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This article is written by Sanyam Mishra, pursuing a Diploma in Intellectual Property, Media and Entertainment Laws from LawSikho.com. Here he discusses “Moral Rights of a Singer in a song.”

Introduction 

Music is one of the most protected works when talking about the concept of copyright. There are various aspects of a song, that is, lyrics, music, etc. These aspects can either be protected separately or collectively. 

For instance, the lyrics of a song can be protected under the Copyright Act as a literary work while the copy of music can be restricted by treating it as a musical work. It can also be protected collectively. In the first case, the copyright exists with the lyricist, in the second case, it is with the composer. However, when these are protected as a recording collectively, the copyright rests with the producer.

Similarly, the singer of the song has some rights vested in him, that is, the performer’s right and moral rights.

What are Moral Rights? 

The phrase ‘moral rights’ is derived from the French term ‘ droid moral’ meaning non-economic or personal rights. The Copyright Act defines Moral Rights as: “The performer of a performance shall, independently of his right after assignment, either wholly or partially of his right, have the right– 

  1. to claim to be identified as the performer of his performance except where omission is dictated by the manner of the use of the performance; and 
  2. to restrain or claim damage in respect of any distortion, mutilation or other modification of his performance that would be prejudicial to his reputation.”

An explanation has also been provided to this section that, the mere removal of a part of the performance would not amount to any infringement of the moral rights as long as the modification was made for technical reasons of editing and reducing the time of the recording due to any such limitation.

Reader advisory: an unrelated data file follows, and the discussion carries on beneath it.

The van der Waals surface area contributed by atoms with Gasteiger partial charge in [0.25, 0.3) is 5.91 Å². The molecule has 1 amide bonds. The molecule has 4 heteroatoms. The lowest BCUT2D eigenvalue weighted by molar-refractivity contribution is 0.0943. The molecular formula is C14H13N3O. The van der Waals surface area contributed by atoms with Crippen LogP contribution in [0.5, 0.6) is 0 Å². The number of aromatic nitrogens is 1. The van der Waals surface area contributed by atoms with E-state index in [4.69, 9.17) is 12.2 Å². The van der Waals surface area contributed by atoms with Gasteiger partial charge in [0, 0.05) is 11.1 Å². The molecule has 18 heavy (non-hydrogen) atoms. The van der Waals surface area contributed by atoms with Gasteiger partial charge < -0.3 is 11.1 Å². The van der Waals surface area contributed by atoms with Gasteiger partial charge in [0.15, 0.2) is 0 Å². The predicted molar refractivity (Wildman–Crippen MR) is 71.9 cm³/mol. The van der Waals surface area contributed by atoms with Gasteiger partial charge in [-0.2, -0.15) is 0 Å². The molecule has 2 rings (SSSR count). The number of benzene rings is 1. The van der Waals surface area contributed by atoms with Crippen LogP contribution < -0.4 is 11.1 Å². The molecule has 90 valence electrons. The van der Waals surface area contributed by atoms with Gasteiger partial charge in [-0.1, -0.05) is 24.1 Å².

Difference Between Moral Rights and Performer Rights 

A performer is entitled to both performers right as well as the moral right. Both these rights work to prevent any infringement of the copyright of the work. However, the thin line of difference between these two is the bundle of rights it provides to the artist.

Moral rights provide a person with the right of attribution and thus bar any alteration, distortion or mutilation of the performer’s work which hinders his reputation.

On the other hand, the performers right provide a singer with the authority to perform an act and any person wishing to perform the same is required to take permission from the singer.

Need of Moral Rights 

The essence of moral rights lies in the protection of the reputation and integrity of the artist/singer. This right provides the singer with the authority to object to any offensive use of his piece of work that acts as a threat to his reputation. 

In India, the need for having a separate provision for preserving the moral rights was felt and due to this, an amendment was made in 2012 which provided for the concept of moral rights.

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Moral Rights In India 

The concept of Moral Rights owes its origin to the countries of France and Germany. However, the first attempt to codify these rights was made through the Berne Convention for the Protection of Literary and Artistic Works back in 1886. Two rights were recognized under this convention, i.e.-

  • Paternity rights
  • Integrity Rights

India became a party to this convention in 1928. To incorporate its provisions India has two sections dealing with moral rights under its Indian Copyright Act, 1957. Firstly, Section 38B which was introduced after the amendment in 2012 to define these rights.  Secondly, Section 57 where an author’s special rights are discussed. Here, two kinds of rights are provided through Section 57:

  • Right to claim authorship of the work.
  • Right to claim damages in case of any derogatory treatment of the artist’s work.

However, there’s an exception to it that mere use of work which is not up to the satisfaction of the author does not amount to derogatory treatment and would not be considered a violation of moral rights. Moral Rights cannot be assigned, unlike the performers’ rights. However, they can be waived off by the author.